Lend A Helping Hand
Suggestions for Online Lenders to Stay Relevant
Over the last few months online lending darling, Lending Club has been under scrutiny. Lending Club was once the example many people pointed to on how the banking system would be disrupted forever. But now after issues over transparency, a CEO resignation, and the stock price being well below the IPO price, questions are arising about the legitimacy of the online marketplace industry. If you want to get caught up on the current pressures that are facing the industry I suggest you check out this great TechCrunch article by Connie Loizos this week.
The online lending space’s messaging has always revolved around the belief that their technological tools and transparent processes enable these companies to quickly provide a superior investment opportunity for institutional and accredited investors. But with problems arising from Lending Club associated with the misrepresentation of loans and a general nervousness displayed by Wall Street and other institutional investors, these online lending players will have to do what they do best — originate loans. Because let’s face it these business models are only as good as the quality and number of loans the companies can originate.
But it’s not all gloom and doom from my perspective. I come with a ceremonial olive branch for the incumbents and startups in the online lending market. Unlike the media’s narrative that the sky is falling and lending platforms are a failed attempt at disruption, I believe this down period in the sector will filter out the pretenders and leave the banked and underbanked with quality options for loans. I am still bullish on the lending (debt and equity) platforms sub-sector and have detailed four different paths for lending platforms to utilize to weather the storm during this down period.
Suggestion 1: Build & Prove Your Predictive Algorithm
The rise of peer to peer lending marketplaces was a result of gaps left by the banks during the last recession and the reluctance by the industry to incorporated technology. Since the economic downturn in 2008, banks have left specific markets such as student loans and small business loans. Online lenders have always stated that their platforms feature algorithms that enable the company to quickly assess loan applicants and continue to learn from more data — a cost and operations advantage to traditional banks. Many companies claim to have this competitive advantage but only time will tell. I suspect the very best online lenders will develop this technological advantage but it is important that they share their high-level insights and data points (low default rates and successfully assessing risky loans) as proof.
Suggestion 2: Bundling of Lending Services
Another path to relevance and success will be players that diversify their loan offerings by expanding to other lending markets. We’ve seen this from fintech startups such as So-Fi, who originally launched a student lending platform but now has expanded to small business and consumer loans. While the fintech industry introduced us to the unbundling of the traditional bank, I expect that the next stage of “Rebundling of banking services” will occur through expansion of product offerings and consolidation in the overall fintech market.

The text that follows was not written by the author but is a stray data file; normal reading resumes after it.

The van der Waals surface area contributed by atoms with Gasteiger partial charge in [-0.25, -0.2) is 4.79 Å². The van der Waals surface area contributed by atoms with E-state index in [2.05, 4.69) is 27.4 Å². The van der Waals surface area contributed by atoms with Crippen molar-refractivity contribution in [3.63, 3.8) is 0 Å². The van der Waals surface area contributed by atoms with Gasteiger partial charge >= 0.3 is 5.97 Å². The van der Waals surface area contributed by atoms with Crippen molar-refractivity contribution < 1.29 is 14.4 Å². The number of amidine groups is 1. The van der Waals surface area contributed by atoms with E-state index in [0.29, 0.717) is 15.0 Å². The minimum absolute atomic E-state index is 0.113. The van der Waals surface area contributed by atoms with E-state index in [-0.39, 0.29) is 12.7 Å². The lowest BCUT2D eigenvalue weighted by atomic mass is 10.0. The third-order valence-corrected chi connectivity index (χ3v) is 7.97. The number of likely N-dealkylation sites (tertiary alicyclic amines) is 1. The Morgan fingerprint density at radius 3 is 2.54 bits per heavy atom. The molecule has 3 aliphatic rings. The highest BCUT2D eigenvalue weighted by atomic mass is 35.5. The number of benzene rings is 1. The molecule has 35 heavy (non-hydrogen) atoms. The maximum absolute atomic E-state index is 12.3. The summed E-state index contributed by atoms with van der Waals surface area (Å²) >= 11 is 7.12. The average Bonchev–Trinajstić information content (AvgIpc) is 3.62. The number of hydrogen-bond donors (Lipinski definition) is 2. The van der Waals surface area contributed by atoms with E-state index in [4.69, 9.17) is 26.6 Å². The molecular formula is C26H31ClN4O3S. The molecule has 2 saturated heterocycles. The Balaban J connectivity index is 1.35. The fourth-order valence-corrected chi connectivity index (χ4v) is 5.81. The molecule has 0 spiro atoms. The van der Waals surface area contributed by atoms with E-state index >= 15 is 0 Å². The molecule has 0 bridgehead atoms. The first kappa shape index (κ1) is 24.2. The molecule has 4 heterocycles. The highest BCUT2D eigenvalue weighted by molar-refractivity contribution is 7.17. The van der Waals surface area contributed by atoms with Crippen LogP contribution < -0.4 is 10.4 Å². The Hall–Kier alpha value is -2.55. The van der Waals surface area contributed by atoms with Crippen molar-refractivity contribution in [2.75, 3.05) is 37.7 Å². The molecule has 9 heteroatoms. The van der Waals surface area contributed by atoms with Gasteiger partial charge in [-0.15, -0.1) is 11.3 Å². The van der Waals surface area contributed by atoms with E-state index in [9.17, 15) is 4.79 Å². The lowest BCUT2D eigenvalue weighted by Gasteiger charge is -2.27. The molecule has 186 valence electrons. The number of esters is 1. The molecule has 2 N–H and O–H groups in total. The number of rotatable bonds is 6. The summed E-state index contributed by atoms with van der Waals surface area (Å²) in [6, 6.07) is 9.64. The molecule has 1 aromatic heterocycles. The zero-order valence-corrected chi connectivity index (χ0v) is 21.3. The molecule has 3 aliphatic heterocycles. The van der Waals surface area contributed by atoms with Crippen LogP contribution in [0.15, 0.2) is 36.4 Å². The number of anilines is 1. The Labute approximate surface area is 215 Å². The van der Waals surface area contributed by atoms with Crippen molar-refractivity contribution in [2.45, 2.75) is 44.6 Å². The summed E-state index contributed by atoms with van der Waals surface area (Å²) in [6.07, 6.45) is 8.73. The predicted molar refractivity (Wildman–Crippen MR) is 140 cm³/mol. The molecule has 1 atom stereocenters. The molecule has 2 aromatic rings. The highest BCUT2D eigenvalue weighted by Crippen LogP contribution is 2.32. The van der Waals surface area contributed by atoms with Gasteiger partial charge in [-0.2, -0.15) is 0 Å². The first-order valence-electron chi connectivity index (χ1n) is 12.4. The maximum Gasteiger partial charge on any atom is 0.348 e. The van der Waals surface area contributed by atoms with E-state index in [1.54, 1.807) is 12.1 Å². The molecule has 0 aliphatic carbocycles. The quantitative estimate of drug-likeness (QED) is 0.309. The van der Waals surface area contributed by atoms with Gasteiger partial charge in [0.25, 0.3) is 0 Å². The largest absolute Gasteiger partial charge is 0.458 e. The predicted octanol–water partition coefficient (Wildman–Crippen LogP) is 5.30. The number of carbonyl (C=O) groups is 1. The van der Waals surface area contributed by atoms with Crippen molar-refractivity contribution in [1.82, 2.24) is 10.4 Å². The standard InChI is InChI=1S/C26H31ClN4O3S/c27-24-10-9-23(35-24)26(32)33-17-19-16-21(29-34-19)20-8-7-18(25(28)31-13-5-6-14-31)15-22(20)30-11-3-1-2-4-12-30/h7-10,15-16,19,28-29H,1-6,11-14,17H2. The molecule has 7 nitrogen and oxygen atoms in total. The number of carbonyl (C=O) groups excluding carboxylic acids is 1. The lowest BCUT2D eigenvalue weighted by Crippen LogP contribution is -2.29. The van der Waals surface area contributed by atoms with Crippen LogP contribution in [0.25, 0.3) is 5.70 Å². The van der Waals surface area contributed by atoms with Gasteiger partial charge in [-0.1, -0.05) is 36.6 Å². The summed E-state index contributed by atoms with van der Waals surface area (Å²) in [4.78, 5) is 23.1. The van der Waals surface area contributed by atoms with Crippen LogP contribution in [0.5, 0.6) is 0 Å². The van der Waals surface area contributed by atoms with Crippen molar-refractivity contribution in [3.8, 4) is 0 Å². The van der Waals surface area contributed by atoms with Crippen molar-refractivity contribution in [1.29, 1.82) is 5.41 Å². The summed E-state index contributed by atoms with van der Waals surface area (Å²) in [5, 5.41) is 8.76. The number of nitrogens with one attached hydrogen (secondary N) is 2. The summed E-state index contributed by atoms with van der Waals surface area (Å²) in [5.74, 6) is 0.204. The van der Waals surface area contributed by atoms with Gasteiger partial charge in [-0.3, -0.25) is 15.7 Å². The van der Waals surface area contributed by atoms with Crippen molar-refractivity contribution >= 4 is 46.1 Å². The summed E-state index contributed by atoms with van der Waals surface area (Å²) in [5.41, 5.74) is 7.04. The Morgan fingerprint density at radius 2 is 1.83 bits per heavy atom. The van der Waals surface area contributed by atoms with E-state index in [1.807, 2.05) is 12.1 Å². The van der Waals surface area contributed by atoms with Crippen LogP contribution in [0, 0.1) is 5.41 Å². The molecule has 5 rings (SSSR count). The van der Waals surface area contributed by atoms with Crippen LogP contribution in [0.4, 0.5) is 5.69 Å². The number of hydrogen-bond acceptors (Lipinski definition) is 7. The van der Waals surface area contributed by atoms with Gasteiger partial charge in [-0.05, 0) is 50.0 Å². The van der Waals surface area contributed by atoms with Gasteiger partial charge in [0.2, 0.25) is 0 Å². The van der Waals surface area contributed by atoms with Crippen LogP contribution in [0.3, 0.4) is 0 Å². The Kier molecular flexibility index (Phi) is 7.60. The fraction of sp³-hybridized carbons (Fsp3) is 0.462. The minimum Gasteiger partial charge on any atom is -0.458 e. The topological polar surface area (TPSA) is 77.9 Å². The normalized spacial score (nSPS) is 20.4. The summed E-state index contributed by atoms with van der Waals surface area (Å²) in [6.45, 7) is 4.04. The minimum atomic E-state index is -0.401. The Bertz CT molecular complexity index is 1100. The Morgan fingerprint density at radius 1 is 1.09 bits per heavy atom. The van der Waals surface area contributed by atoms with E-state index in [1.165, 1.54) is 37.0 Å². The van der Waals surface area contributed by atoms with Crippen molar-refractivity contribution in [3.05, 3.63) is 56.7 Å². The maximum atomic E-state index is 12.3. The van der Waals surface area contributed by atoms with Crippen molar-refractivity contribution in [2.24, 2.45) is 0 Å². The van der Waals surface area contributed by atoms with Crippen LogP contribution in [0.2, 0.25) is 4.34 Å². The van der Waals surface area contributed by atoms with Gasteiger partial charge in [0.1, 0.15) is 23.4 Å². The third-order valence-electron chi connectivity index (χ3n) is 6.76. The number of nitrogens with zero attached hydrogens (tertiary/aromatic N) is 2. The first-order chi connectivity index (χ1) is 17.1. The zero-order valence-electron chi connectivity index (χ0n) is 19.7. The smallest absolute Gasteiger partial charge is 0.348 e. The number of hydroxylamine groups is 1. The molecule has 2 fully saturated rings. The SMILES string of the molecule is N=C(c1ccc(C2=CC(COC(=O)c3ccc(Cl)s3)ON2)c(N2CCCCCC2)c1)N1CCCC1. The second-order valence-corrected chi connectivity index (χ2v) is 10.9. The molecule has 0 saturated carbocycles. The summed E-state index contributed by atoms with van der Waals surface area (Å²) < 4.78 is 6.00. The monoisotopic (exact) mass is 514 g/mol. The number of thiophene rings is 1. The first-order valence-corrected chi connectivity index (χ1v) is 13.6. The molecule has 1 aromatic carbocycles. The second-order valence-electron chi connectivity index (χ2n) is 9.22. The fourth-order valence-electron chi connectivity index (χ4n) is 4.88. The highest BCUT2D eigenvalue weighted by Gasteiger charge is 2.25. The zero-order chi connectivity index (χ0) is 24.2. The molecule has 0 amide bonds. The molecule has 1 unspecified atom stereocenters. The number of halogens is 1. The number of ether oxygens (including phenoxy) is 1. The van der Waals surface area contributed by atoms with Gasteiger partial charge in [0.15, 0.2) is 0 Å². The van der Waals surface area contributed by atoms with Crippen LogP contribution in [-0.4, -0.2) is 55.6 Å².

Suggestion 3: Banks Acquiring Online Lenders
Many banking professionals have questioned how disruptive online lenders and peer to peer marketplaces have really been given banks, investment banks, hedge funds, etc involvement as institutional investors. Due to the transaction speed that online lenders possess, some banks have even developed strategic partnerships with the fintech startups so that they have a stronger presence in markets that they previously felt were not profitable. These joint ventures will continue to occur in the next couple of years for two reasons: 1) Online lenders have built superior platforms and processes and 2) Unicorns will begin to feel pressure from venture capital investors to continue growth or find a respectful exit opportunity. Banks will more than likely offer higher exit opportunities than merger opportunities with other unicorns that are nervous about the IPO market.
Suggestion 4: Bring in Retail Investors
The most unbeaten path for online lenders is finding a replacement for the institutional investors that have funded a majority of the loans that are originated. Another pool of capital could be the retail investing market. Startups like Groundfloor, which is a real estate focused lending platform has built their entire strategy on mobilizing unaccredited retail investors. Now that the immense interest from institutional capital in marketplace lenders is a thing of the past (for right now), the strategy to seek out retail capital could become more common — if the online lender is willing to take on the associated regulatory costs and limited upside. I expect some fintech firms will leverage the Tier 1 Regulation A+ offering, which is a lower cost, lower reporting requirement method to reach non-accredited investors, but it is limited to an offering of up to $20 million.
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